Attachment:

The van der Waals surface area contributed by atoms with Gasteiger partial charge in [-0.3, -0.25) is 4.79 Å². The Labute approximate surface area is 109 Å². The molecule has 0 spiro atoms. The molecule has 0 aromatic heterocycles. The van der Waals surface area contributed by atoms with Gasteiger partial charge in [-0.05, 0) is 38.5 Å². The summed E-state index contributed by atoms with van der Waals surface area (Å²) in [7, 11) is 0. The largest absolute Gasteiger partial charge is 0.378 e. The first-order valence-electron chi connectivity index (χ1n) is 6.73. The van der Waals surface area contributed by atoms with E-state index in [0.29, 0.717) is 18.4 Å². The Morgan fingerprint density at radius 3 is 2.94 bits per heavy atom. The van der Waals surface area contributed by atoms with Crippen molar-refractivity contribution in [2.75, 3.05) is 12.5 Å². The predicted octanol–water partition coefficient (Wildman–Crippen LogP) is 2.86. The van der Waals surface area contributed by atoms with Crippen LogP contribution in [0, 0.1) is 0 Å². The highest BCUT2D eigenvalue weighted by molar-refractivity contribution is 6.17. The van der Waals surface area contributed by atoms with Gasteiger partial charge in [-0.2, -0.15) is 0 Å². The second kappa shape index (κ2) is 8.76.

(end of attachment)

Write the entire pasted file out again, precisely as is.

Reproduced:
The van der Waals surface area contributed by atoms with Gasteiger partial charge in [-0.3, -0.25) is 4.79 Å². The Labute approximate surface area is 109 Å². The molecule has 0 spiro atoms. The molecule has 0 aromatic heterocycles. The van der Waals surface area contributed by atoms with Gasteiger partial charge in [-0.05, 0) is 38.5 Å². The summed E-state index contributed by atoms with van der Waals surface area (Å²) in [7, 11) is 0. The largest absolute Gasteiger partial charge is 0.378 e. The first-order valence-electron chi connectivity index (χ1n) is 6.73. The van der Waals surface area contributed by atoms with E-state index in [0.29, 0.717) is 18.4 Å². The Morgan fingerprint density at radius 3 is 2.94 bits per heavy atom. The van der Waals surface area contributed by atoms with Crippen molar-refractivity contribution in [2.75, 3.05) is 12.5 Å². The predicted octanol–water partition coefficient (Wildman–Crippen LogP) is 2.86. The van der Waals surface area contributed by atoms with Crippen LogP contribution in [0, 0.1) is 0 Å². The highest BCUT2D eigenvalue weighted by molar-refractivity contribution is 6.17. The van der Waals surface area contributed by atoms with Gasteiger partial charge in [-0.2, -0.15) is 0 Å². The second kappa shape index (κ2) is 8.76.